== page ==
Some Japanese demand U.S. inspection of each beef animal
By KANA INAGAKI/The Associated Press
Lincoln (NE) Journal Star
TOKYO — Opponents of U.S. beef imports to Japan accused the government of failing to ensure consumer safety, and demanded at a public hearing Wednesday that Washington inspect every cow that goes to slaughter for mad cow disease.
The hearing was the last of ten public meetings on the safety of U.S. beef, which was banned in January after inspectors found a shipment of American veal that violated Japanese import restrictions.
Next Japan step is beef plant audit-USDA’s Johanns
WASHINGTON, June 14 (Reuters) – The next step toward resumption of beef exports to Japan, barred for 28 of the last 29 months, probably will be Japanese inspection of U.S. export plants, said U.S. Agriculture Secretary Mike Johanns on Wednesday.
His comments were similar to remarks made by Japanese officials following two weeks of hearings with consumer and industry groups about preconditions to re-open trade.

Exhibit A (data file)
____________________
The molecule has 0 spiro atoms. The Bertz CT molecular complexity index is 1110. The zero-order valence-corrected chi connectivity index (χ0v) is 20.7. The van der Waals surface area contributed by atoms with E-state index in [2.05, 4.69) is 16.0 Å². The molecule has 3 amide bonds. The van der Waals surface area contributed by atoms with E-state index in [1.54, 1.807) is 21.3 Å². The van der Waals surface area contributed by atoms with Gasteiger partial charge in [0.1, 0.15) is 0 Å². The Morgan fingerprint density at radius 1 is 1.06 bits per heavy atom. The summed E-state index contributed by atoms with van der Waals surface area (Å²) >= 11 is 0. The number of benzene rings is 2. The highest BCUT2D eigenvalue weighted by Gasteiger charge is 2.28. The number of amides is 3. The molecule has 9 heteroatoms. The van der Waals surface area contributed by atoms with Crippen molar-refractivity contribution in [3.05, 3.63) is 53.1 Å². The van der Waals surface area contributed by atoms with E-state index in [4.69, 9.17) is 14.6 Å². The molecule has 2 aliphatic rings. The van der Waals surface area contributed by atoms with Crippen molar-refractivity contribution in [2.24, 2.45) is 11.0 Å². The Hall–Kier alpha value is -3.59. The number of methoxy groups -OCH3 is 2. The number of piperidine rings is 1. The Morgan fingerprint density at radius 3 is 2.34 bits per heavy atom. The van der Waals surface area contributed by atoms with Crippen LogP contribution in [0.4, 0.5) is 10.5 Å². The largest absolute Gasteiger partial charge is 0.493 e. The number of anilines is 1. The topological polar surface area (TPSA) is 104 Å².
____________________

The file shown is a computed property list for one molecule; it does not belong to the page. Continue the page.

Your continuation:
“My hope is the next step is to indicate a time line for the audits to occur … and to have that wrapped up,” said Johanns. He said there were discussions “just about every day” over beef to Japan but there was no linkage to a visit on June 29 by Prime Minister Junichiro Koizumi.
Emerge Interactive introduces Cattlelog Verification Services
SEBASTIAN, Fla. — eMerge Interactive Inc. today introduced CattleLog Verification Services, a program designed for cattle producer use to verify their production claims and qualify their animals for many value-added and branded programs.
Responding to customer input and building on the success of the CattleLog Age and Source Verification Program, eMerge created CattleLog Verification Services to help the U.S. beef industry produce sufficient specification-based product to meet the demands created by the expansion of premium product lines — including natural, non-hormone, and export marketing programs.